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Capital Area Food Bank Mobilizes to Keep Feeding Children and Families as Area Schools Close Due to COVID-19

By cafb March 13, 2020

In the face of school closures in all DC, Maryland, and Virginia public schools due to COVID-19 concerns, the Capital Area Food Bank is changing its normal operations, including program locations and food distribution format, in order to continue providing help for thousands of kids and families.

Washington, DC – March 13, 2020 – In the face of school closures in all DC, Maryland, and Virginia public schools due to COVID-19 concerns, the Capital Area Food Bank is changing its normal operations, including program locations and food distribution format, in order to continue providing help for thousands of kids and families.

The food bank’s direct service programs for children in DC; Montgomery and Prince George’s counties in Maryland; and northern Virginia that are primarily hosted in close to 100 schools and associated after care programs. They provide after-school meal distribution, bags of food for the weekend, and free school-based food markets. Due to concerns about COVID-19, the schools and after-school centers where these programs are hosted will be closed through March 27 in Maryland and Virginia, and April 1 in DC.

To ensure these programs can continue to provide a critical source of nutrition for children and families, the food bank is swiftly adjusting its operations at locations in affected regions.

“Even in these challenging and uncertain times, one thing we all know for sure is that food is essential for every single person,” said Radha Muthiah, president and CEO of the Capital Area Food Bank. “The Capital Area Food Bank has the scale and infrastructure to respond in times of emergency, and we’re committed to continuing our service to our region’s kids, families, and all who may need help in the days and weeks ahead of us.”

Prioritizing ease of access for kids and parents or caregivers, the food bank is working with all of its program locations to either continue distributing meals outside at existing sites, or to work with community partners to distribute food at nearby locations.

The food bank will also adjust the types of food that it provides through its programs, and the way in which it is packaged. The food bank’s After School Meals program, which normally provides children with a hot supper on site, will instead provide a cool to-go meal that can be quickly picked up and eaten at home. At the food bank’s in-school market programs, which ordinarily allows parents and children to choose from among different foods in a free school-based market setting, food will instead will be provided in a pre-bagged or boxed set of shelf stable items to allow for social distancing at the point of pickup. And the bags of food that are usually sent home with kids through the food bank’s Weekend Bag program will double in quantity to reduce trips to program locations.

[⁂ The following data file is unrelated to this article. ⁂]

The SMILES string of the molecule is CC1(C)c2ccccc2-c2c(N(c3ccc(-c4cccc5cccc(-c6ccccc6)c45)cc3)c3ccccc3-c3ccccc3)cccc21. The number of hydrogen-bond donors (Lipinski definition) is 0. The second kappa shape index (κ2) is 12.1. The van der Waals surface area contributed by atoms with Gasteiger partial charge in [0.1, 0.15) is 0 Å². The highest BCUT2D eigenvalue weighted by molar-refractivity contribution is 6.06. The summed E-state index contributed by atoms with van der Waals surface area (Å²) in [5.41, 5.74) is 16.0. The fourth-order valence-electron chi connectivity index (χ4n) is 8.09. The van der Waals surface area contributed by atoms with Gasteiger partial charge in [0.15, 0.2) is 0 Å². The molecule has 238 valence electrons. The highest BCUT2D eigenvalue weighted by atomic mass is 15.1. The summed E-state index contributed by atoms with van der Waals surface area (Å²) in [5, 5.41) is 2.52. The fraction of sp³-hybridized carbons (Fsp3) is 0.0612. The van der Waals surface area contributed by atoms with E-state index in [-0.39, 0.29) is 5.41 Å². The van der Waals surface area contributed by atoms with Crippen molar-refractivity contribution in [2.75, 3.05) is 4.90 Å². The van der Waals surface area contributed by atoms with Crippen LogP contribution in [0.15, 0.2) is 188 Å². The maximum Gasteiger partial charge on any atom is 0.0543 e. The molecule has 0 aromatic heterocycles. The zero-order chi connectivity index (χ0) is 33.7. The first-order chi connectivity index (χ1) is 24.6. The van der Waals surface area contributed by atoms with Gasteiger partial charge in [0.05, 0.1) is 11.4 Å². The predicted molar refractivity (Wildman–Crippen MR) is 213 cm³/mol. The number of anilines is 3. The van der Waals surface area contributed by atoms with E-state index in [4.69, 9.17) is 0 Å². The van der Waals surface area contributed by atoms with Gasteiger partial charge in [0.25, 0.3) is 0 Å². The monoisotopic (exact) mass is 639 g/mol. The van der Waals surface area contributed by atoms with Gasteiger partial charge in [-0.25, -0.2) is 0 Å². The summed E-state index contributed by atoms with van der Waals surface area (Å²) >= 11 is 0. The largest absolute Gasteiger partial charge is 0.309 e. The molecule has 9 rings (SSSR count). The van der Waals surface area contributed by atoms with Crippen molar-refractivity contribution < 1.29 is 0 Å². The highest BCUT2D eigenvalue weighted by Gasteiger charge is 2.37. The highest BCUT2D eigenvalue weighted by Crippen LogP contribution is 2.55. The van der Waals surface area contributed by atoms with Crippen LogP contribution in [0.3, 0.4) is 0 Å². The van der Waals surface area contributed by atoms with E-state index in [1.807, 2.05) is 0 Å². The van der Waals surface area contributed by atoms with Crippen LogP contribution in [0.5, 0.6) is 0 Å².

These shifts in distribution are part of broader emergency changes that the food bank is making to how it will provide food for the coming weeks. All food, whether distributed through its network of 450+ nonprofit partners or directly to individuals, will now be distributed in boxes and bags containing multiple shelf stable food items rather than individual items in order to allow for social distancing.

As the area’s largest hunger relief organization, the Capital Area Food Bank has significant regional infrastructure and storage capacity that can be mobilized quickly to assist those who may be in need of food, whether due to supply chain interruptions, inability to leave the home due to illness, inadequate funds to purchase food for multiple weeks, or other factors.

In anticipation of increased need throughout the region, the food bank has brought in additional food, and is coordinating with emergency preparedness authorities across the metropolitan area to leverage its storage and distribution capabilities if needed.

Those who wish to support the food bank at this time can assist by making financial donations, and by volunteering at its distribution center, where special precautions are being taken to enable social distancing and robust hygiene practices.

About the Capital Area Food Bank:

Now commemorating our 40th anniversary year, the Capital Area Food Bank works to address hunger today and create brighter futures tomorrow for the nearly half a million people across the region experiencing food insecurity. As the anchor in the area’s hunger relief infrastructure, we provide over 30 million meals to people in need each year by supplying food to 450+ nonprofit organizations, including Martha’s Table, SOME – So Others Might Eat, DC Central Kitchen, Food for Others, Manna, and others. Through these partnerships, the food bank supports 10 percent of our region’s mothers, fathers, sons, daughters, sisters, brothers, and grandparents.

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